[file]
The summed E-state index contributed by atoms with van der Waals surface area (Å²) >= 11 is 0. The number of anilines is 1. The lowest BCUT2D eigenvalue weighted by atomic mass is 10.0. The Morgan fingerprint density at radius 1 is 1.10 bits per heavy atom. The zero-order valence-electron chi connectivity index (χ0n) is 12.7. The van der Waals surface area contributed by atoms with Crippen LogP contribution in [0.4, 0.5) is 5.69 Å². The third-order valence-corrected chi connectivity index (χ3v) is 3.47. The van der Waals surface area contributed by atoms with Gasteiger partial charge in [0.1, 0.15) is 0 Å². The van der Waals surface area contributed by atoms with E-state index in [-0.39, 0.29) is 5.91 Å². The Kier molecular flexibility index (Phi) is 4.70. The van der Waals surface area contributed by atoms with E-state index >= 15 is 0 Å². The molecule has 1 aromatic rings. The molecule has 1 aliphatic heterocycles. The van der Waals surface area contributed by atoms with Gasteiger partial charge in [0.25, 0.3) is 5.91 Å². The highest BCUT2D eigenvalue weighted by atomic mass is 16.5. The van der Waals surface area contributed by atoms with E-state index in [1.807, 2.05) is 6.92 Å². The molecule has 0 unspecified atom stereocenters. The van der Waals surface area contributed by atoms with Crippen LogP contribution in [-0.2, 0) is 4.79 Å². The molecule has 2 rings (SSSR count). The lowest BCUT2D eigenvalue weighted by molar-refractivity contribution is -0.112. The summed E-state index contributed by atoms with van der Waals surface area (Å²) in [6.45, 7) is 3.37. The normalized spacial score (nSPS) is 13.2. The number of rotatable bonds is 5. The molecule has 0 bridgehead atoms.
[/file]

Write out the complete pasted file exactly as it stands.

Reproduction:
The summed E-state index contributed by atoms with van der Waals surface area (Å²) >= 11 is 0. The number of anilines is 1. The lowest BCUT2D eigenvalue weighted by atomic mass is 10.0. The Morgan fingerprint density at radius 1 is 1.10 bits per heavy atom. The zero-order valence-electron chi connectivity index (χ0n) is 12.7. The van der Waals surface area contributed by atoms with Crippen LogP contribution in [0.4, 0.5) is 5.69 Å². The third-order valence-corrected chi connectivity index (χ3v) is 3.47. The van der Waals surface area contributed by atoms with Gasteiger partial charge in [0.1, 0.15) is 0 Å². The van der Waals surface area contributed by atoms with E-state index in [-0.39, 0.29) is 5.91 Å². The Kier molecular flexibility index (Phi) is 4.70. The van der Waals surface area contributed by atoms with E-state index >= 15 is 0 Å². The molecule has 1 aromatic rings. The molecule has 1 aliphatic heterocycles. The van der Waals surface area contributed by atoms with Gasteiger partial charge in [0.25, 0.3) is 5.91 Å². The highest BCUT2D eigenvalue weighted by atomic mass is 16.5. The van der Waals surface area contributed by atoms with E-state index in [1.807, 2.05) is 6.92 Å². The molecule has 0 unspecified atom stereocenters. The van der Waals surface area contributed by atoms with Crippen LogP contribution in [-0.2, 0) is 4.79 Å². The molecule has 2 rings (SSSR count). The lowest BCUT2D eigenvalue weighted by molar-refractivity contribution is -0.112. The summed E-state index contributed by atoms with van der Waals surface area (Å²) in [6.45, 7) is 3.37. The normalized spacial score (nSPS) is 13.2. The number of rotatable bonds is 5. The molecule has 0 bridgehead atoms.